Friday, January 29, 2016

Debate Recap: Important Things That Went Unsaid

Last night's Republican debate was perhaps the least strategically interesting of the season, and not just because one of the more strategically interesting candidates declined to attend. With a few minor exceptions, the remaining candidates did not engage each other extensively, and the moderators frequently lobbed single questions at specific candidates before moving on without asking others to respond. Marco Rubio continues to be engaged in a two-front war with Ted Cruz on one side and Jeb Bush on the other, but that was already obvious before the debate (especially for those of us living in a media market that encompasses the state of New Hampshire; if you thought you'd never see an ad suggesting that Cruz was actually a closet socialist, prepare to be surprised).

One brief moment, however, struck me as revealing—not about any of the candidates in particular, but with respect to the Republican Party as a whole. Bret Baier asked Chris Christie about his plans to cut federal spending, noting that many Republicans promise to shrink the size of government on the campaign trail but fail to do so once elected. "Can you name even one thing that the federal government does now," Baier asked, "that it should not do at all?"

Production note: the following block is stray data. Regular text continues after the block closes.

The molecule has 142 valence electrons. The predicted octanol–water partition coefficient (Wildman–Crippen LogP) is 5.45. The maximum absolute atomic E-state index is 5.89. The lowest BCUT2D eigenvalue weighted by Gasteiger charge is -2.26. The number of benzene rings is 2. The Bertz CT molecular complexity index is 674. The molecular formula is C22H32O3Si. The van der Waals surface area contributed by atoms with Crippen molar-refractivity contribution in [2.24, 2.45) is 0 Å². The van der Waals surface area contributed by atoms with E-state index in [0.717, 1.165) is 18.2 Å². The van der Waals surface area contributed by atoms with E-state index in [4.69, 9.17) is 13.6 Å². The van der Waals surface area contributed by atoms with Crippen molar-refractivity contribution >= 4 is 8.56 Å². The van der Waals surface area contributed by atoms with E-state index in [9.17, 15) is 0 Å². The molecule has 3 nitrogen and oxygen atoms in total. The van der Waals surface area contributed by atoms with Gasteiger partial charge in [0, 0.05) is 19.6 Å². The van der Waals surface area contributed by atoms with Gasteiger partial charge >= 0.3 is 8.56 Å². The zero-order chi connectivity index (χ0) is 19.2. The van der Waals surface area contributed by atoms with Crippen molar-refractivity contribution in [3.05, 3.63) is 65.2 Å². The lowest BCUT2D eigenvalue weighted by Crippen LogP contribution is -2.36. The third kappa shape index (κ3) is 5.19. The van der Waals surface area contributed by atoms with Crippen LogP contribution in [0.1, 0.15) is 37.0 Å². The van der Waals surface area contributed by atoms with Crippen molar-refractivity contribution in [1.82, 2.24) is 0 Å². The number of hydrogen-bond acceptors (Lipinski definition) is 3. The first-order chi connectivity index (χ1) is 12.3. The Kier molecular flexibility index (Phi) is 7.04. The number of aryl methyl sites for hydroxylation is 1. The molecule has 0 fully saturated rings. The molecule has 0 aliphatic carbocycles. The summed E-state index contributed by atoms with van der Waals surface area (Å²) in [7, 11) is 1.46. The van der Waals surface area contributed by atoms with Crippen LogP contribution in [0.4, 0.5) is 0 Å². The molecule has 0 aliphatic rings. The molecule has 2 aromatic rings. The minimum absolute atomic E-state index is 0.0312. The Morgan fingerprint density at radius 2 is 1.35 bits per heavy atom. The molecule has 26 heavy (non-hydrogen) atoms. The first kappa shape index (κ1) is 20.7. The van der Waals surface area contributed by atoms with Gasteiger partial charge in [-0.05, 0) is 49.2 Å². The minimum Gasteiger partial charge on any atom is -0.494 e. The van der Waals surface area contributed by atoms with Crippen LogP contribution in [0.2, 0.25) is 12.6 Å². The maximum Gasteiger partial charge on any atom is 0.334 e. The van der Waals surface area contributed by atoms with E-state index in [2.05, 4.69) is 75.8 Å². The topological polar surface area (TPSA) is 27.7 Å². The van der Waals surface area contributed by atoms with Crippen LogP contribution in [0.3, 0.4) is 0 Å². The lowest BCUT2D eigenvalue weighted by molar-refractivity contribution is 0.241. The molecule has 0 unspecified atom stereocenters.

Christie adroitly chose to answer by pledging to eliminate federal funding of Planned Parenthood, a currently popular conservative objective, and responded to Baier's followup query of "anything bigger than that?" by arguing that nothing could be bigger than "thousands upon thousands upon thousands of children being murdered in the womb." But Baier's question raised perhaps the central chronic difficulty that Republican politicians face: how to fulfill conservative demands for a smaller, less onerous government without cutting programs and policies that most voters like, and Christie's answer did not fully address this dilemma. (Whatever the other merits of defunding Planned Parenthood, doing so will not itself balance the budget.)

Even Ted Cruz, who portrays himself as the conservative conscience of the Senate, responded to a subsequent Baier question about health care by sidestepping the issue of whether his plan to repeal the Affordable Care Act would deprive millions of Americans of the coverage expansion provided by the law. Cruz mentioned several conservative health care reform ideas—selling health insurance across state lines, expanding health savings accounts, severing insurance from employment—but policy experts do not believe that these measures would expand coverage to most of the citizens who gained insurance under the ACA. Cruz, too, recognizes the political dangers that lurk in committing oneself too explicitly to the revocation of existing government benefits.

It's too bad that this debate, just like most of the other Republican debates this year, devoted so little time to the issues of taxes, spending, health care, and other forms of domestic policy, given their centrality to the interests of voters and the actual responsibilities of the federal government. But if the current rise of ideological purism in the Republican Party is at least partially due to the gap between the ambitious campaign promises and modest governing record of GOP officeholders, the current set of candidates seems unlikely to resolve this tension by applying their general anti-government rhetoric to the specific government programs that constitute the bulk of the federal budget.